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Effect of chromium on structural, morphological and electrical properties of lithium ferrite nanoparticles

  • D. Ravinder Nayak
  • K. Chandra Babu Naidu
  • D. RavinderEmail author
Research Article
Part of the following topical collections:
  1. 1. Chemistry (general)


The Li0.5Fe2.5−xCrxO4 (x = 0.0–1.0) nanoparticles were prepared by the citrate gel autocombustion method. The diffraction spectra were carried out in order to confirm the formation of the single phase cubic spinel structure. The lattice parameter was noted to be decreasing from 8.433 to 8.381 Å with increase in Cr-content from 0.0 to 1.0. The morphology was analyzed using scanning electron microscopy and transmission electron microscopy. The achieved results revealed that the particles were almost spherical in shape. Further, the dc-electrical conductivity (σdc) of nanoferrites was described as a function of composition and temperature. In addition, the dielectric properties such as dielectric constant (ε′) and dielectric loss (tan δ) were also discussed as a function of frequency at various temperatures.


Nanoparticles Chromium Structural studies X-ray Electronic transfer 

1 Introduction

It was a well familiar fact that the ferrites contain considerable significance towards the applications of magnetic memories, electronic devices, and high frequency devices because of their low dc electrical conductivity, magnetic coercivity, magnetic relative loss factor, eddy current loss, and dielectric loss [1, 2, 3]. Normally, in the case of lithium iron oxide (Li0.5Fe2.5O4) inverse spinel structure, the lithium cations (Li+) will have the greater probability to prefer the octahedral (B) sites. On the other hand, the ferric ions (Fe3+) give high preference to occupy the tetrahedral (A) sites within the Li0.5Fe2.5O4 structure [4, 5]. However, the lithium ferrites (LF) and LFs based materials were specifically confined to potential microwave device applications viz., phase shifting devices, transformer and inductor core devices, isolators/circulators, antenna devices, electrode devices etc., due to the high magnetic Curie transition temperature (Tc), low relative loss factor (rlf), small value of electrical conductivity, high saturation magnetization (Ms), low loss, and other magnetic properties. Therefore, depending on the above mentioned properties, one can justify that the LF and LFs substituted nanomaterials can reveal several applications because of their better performance when compared with the other spinels [6, 7, 8, 9].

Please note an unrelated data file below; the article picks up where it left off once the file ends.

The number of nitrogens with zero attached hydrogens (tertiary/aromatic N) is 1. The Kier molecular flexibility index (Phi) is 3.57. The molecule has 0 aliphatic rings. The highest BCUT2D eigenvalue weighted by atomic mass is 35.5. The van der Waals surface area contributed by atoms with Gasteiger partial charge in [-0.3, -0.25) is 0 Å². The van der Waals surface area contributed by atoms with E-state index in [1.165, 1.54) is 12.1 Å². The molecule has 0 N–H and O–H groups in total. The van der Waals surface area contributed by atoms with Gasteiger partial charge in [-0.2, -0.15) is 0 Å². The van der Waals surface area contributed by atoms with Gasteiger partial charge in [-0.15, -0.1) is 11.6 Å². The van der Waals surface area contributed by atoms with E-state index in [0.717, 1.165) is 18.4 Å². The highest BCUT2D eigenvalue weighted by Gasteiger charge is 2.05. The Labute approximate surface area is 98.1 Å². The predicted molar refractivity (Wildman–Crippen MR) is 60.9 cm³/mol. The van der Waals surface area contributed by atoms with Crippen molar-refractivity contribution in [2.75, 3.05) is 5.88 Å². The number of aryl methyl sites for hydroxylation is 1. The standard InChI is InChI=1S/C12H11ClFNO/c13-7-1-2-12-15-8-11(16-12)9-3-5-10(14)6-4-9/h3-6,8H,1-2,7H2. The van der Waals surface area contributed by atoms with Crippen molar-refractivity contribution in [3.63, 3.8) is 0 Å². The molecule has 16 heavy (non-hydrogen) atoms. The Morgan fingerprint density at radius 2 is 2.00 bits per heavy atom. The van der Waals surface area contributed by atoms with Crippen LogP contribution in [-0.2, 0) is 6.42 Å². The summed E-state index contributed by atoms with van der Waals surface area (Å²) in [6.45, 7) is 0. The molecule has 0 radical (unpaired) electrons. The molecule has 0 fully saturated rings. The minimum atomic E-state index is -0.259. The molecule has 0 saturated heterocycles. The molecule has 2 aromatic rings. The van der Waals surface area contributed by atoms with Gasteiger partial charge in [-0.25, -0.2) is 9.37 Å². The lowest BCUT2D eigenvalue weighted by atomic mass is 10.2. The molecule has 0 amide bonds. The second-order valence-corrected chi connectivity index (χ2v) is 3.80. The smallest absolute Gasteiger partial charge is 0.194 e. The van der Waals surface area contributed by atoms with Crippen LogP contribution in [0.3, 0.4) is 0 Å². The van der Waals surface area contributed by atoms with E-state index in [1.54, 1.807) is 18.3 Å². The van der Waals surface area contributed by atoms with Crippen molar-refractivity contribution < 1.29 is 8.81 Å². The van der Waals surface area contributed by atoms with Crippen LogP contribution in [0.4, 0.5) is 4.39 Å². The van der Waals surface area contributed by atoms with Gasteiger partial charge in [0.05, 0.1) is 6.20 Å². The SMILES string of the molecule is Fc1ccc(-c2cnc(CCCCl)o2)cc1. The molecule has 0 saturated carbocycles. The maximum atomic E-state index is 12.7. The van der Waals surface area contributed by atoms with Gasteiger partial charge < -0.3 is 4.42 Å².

However, it was an established fact that the synthesis approach can show a vital role in achieving the enhanced electrical, magnetic and optical properties of ferrites in both bulk as well as nanoform. There were several methods in order to synthesize ferrites viz., microwave hydrothermal, flash combustion, co-precipitation, sol–gel, and citrate gel methods [10]. Upon making a comparison of all these synthesis techniques, citrate gel auto combustion technique showed more attraction owing to the usage of low operating temperatures, less time consumption for the completion of reaction, homogenous mixture of material, low (nano) sized particles etc. In this concern, previous scientists investigated various electrical and magnetic properties of the lithium cadmium [11], lithium magnesium [13] and lithium zinc [12]. Moreover, many researchers prepared the bulk and nano lithium chromium ferrites [13, 14, 15, 16, 17, 18, 19, 20, 21, 22, 23] for various electrical, dielectric, magnetic, thermal, spectroscopic, photo acoustic and optical properties. But very few reports were found in the literature on dc-electrical conductivity, ac-electrical conductivity, and dielectric properties of Li–Cr nanoferrites synthesized via the citrate gel autocombustion technique. Hence, the authors interested to report the above said properties for the present materials.

2 Experimental details

2.1 Materials

In order to synthesis the LiCr ferrite nanoparticles, the raw materials were selected as the Lithium nitrate-Li(NO3) (sigma Aldrich 99% pure AR grade), Ferric Nitrate-(Fe(NO3)2·9H2O) (98% pure GR grade), Chromium Nitrate-(Cr(NO3)2·9H2O) (Otto Chemie Pvt. Limited, 98% pure GR grade), Citric acid-(C6H8O7·H2O) (SDFCL-SDFINE Chem. Limited, 99% pure AR grade), and Ammonia-(NH3) (SDFCL-SDFINE Chem. Limited, 99% pure AR grade).

2.2 Synthesis method

In order to synthesize the chromium substituted lithium ferrites nanoparticles, the above mentioned chemicals were selected. Further, these were weighed as per the prepared stoichiometric ratio of metal nitrates. These chemicals were dissolved in distilled water as well. Afterwards, the nitrate materials and citric acid were mixed together according to the molar ratio to perform the citrate gel auto-combustion method. Herein, the nitrate materials worked as oxidizing agents while organic fuels acted as reducing agents. Latter, different material properties were sequentially altered by changing the ratios of oxidant to fuel samples. In such a way, the individual solutions were prepared as well and furthermore mixed by following the stirring about 1 h on a magnetic stirrer containing hot plate. In addition, the dilute NH3 solution was added slowly in order to maintain the pH value equals to 7. Now the viscous gel was formed. Subsequently, the hot plate temperature was maintained at 80 °C. As a result of this, the dry gel was formed. This fragment was again subjected to autocombustion process to produce the ferrite powder particles. After completion of this, the powder sample was grinded as well and further characterized using various characterization techniques such as X-ray diffraction, Scanning and transmission electron microscopy, two probe measurement, and LCR controller for structural, morphological, dc electrical conductivity and ac electrical properties respectively. The flow chart representing the synthesis method of present ferrite materials was shown in Fig. 1.